No matter what anyone has said to you (including your own inner critic) your story is important. The dreams you had to become a parent: the struggles of trying to conceive, the sadness of not meeting a partner, the life choices and circumstances that restricted or denied your opportunities. The harsh reality of knowing you’d never be a parent; the anger, anguish, confusion and grief.
These are the stories we need to share and yours are the words that need to be heard.
I'm a firm believer in the power of telling our stories (if only to each other, at least at first). Meetings of the pregnancy loss support group that dh & I used to facilitate would always begin by going around the room and having each person introduce themselves and tell us their story, what brought them to us. Sometimes (especially at first), the stories would be long, detailed and filled with tears. Over time, new details would emerge that we hadn't heard before. And we'd learn to develop a shortened "Reader's Digest" version of our story, which left more time for the longer stories (plus, over time, the "regulars" would all get to know each other and each others' stories pretty well, so it wasn't quite as necessary or important to go through all the details for the umpteenth time).
Telling and retelling our stories to each other like this, week after week, in a supportive environment among others who had similar stories to tell, was good practice for handling those inevitable innocent questions and awkward encounters that all of us experience, sooner or later. In training sessions, we also learned that telling our stories, or some version of them -- over and over and over again -- helps us to process what happened.
I think the same principles apply to our stories about our childlessness. Our stories matter, because they're OURS, and because by telling them, we light the way for other childless women looking for support and comfort. Our stories remind each other that we are not alone.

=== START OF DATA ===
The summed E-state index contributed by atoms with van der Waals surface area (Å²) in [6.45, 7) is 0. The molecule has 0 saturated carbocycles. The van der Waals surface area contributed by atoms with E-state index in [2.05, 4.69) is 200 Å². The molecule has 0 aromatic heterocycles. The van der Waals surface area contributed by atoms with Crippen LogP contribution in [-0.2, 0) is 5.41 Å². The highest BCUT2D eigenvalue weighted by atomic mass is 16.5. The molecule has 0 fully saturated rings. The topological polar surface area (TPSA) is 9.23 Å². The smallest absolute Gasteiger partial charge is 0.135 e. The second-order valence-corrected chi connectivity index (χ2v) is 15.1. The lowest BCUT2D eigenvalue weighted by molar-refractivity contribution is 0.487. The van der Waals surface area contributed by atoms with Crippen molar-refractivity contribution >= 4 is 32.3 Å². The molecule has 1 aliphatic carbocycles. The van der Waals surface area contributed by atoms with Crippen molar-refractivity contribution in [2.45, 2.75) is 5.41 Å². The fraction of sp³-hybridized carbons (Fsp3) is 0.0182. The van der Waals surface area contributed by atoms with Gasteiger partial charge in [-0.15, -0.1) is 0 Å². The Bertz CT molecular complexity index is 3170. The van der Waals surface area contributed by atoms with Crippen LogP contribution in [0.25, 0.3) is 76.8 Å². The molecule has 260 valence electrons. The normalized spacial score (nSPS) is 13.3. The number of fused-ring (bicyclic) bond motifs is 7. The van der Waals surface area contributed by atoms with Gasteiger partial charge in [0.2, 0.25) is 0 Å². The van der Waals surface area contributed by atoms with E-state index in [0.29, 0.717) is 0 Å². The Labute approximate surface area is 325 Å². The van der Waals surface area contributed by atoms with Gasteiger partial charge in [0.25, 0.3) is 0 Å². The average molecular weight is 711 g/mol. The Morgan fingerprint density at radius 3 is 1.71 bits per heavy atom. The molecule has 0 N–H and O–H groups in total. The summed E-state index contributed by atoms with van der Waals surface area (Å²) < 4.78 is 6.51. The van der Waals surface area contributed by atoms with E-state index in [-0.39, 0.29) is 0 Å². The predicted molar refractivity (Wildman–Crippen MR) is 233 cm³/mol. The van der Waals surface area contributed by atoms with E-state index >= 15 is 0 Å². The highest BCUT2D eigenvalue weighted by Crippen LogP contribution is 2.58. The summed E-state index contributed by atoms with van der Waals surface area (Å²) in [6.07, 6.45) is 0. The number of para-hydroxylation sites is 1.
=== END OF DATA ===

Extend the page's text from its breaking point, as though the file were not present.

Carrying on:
This entire blog, of course, is my story :) (or at least parts of/a version of it) and it has evolved, along with my story, over the past 14 years. A barebones, thumbnail version of my story can be found in the "About me" Blogger profile near the top of this page on the right-hand side (or in the link here). You can find a slightly longer version in the "About me" page (found just under the title/header of this blog). The "Timeline" page (link right beside the "About me" link) also gives you an idea of how my story unfolded and some of the significant dates & events.
If you're really interested in all the gory details (and some of them ARE a bit gory, emotionally if not physically), I wrote a series of posts tagged "1998 memories" in which I relived my one doomed pregnancy, 10 years after the fact. I did the same thing with "The Treatment Diaries," all about our foray into infertility treatments, 10 years after we abandoned them and resigned ourselves to permanent childlessness.
I also wrote a few posts shortly after I started this blog, where I told a condensed version of my story (up to that time):
- Blogtivism: My Story (& how mandated coverage could have helped) (November 2007)
- How we made "the decision" (November 2007)
If you have some difficulty telling your story to others (and I know I have!) -- especially to parents who might not understand/appreciate the subtleties of involuntary childlessness -- take comfort in the words of Brene Brown -- who emphasizes the importance of telling our stories -- but also this:
Our stories are not meant for everyone. Hearing them is a privilege, and we should always ask ourselves this before we share: "Who has earned the right to hear my story?" If we have one or two people in our lives who can sit with us and hold space for our shame stories, and love us for our strengths and struggles, we are incredibly lucky. If we have a friend, or small group of friends, or family who embraces our imperfections, vulnerabilities, and power, and fills us with a sense of belonging, we are incredibly lucky.
Check out today's content on the WCW site, including community members' contributions and two live webinars. The first, "Telling Our Stories: From Hurting to Healing" with childless therapists Sarah Roberts and Judy Graham, will likely have ended by the time most of you read this; but the second, "Releasing Our Grief Through the Power of Words," begins at 2 p.m. Eastern Time in North America. Both webinars will be recorded and uploaded to the Day One page for anyone who cannot make the live event.